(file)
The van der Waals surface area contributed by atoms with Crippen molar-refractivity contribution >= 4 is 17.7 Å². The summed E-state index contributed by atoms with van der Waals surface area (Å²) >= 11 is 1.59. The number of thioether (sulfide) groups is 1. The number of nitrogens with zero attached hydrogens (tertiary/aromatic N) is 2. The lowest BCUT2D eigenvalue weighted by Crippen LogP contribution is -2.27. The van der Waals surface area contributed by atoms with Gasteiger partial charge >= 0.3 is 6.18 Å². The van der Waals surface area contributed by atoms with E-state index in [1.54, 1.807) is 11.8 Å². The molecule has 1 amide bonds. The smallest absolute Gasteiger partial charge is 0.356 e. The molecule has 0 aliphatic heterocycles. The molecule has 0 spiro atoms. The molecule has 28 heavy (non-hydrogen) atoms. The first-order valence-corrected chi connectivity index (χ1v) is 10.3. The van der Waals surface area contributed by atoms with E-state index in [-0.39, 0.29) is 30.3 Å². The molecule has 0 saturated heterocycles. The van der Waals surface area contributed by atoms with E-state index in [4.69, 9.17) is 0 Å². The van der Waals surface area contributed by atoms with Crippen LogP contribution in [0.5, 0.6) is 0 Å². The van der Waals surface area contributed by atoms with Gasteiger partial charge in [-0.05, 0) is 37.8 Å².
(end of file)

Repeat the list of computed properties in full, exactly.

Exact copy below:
The van der Waals surface area contributed by atoms with Crippen molar-refractivity contribution >= 4 is 17.7 Å². The summed E-state index contributed by atoms with van der Waals surface area (Å²) >= 11 is 1.59. The number of thioether (sulfide) groups is 1. The number of nitrogens with zero attached hydrogens (tertiary/aromatic N) is 2. The lowest BCUT2D eigenvalue weighted by Crippen LogP contribution is -2.27. The van der Waals surface area contributed by atoms with Gasteiger partial charge >= 0.3 is 6.18 Å². The van der Waals surface area contributed by atoms with E-state index in [1.54, 1.807) is 11.8 Å². The molecule has 1 amide bonds. The smallest absolute Gasteiger partial charge is 0.356 e. The molecule has 0 aliphatic heterocycles. The molecule has 0 spiro atoms. The molecule has 28 heavy (non-hydrogen) atoms. The first-order valence-corrected chi connectivity index (χ1v) is 10.3. The van der Waals surface area contributed by atoms with E-state index in [-0.39, 0.29) is 30.3 Å². The molecule has 0 saturated heterocycles. The van der Waals surface area contributed by atoms with E-state index in [4.69, 9.17) is 0 Å². The van der Waals surface area contributed by atoms with Crippen LogP contribution in [0.5, 0.6) is 0 Å². The van der Waals surface area contributed by atoms with Gasteiger partial charge in [-0.05, 0) is 37.8 Å².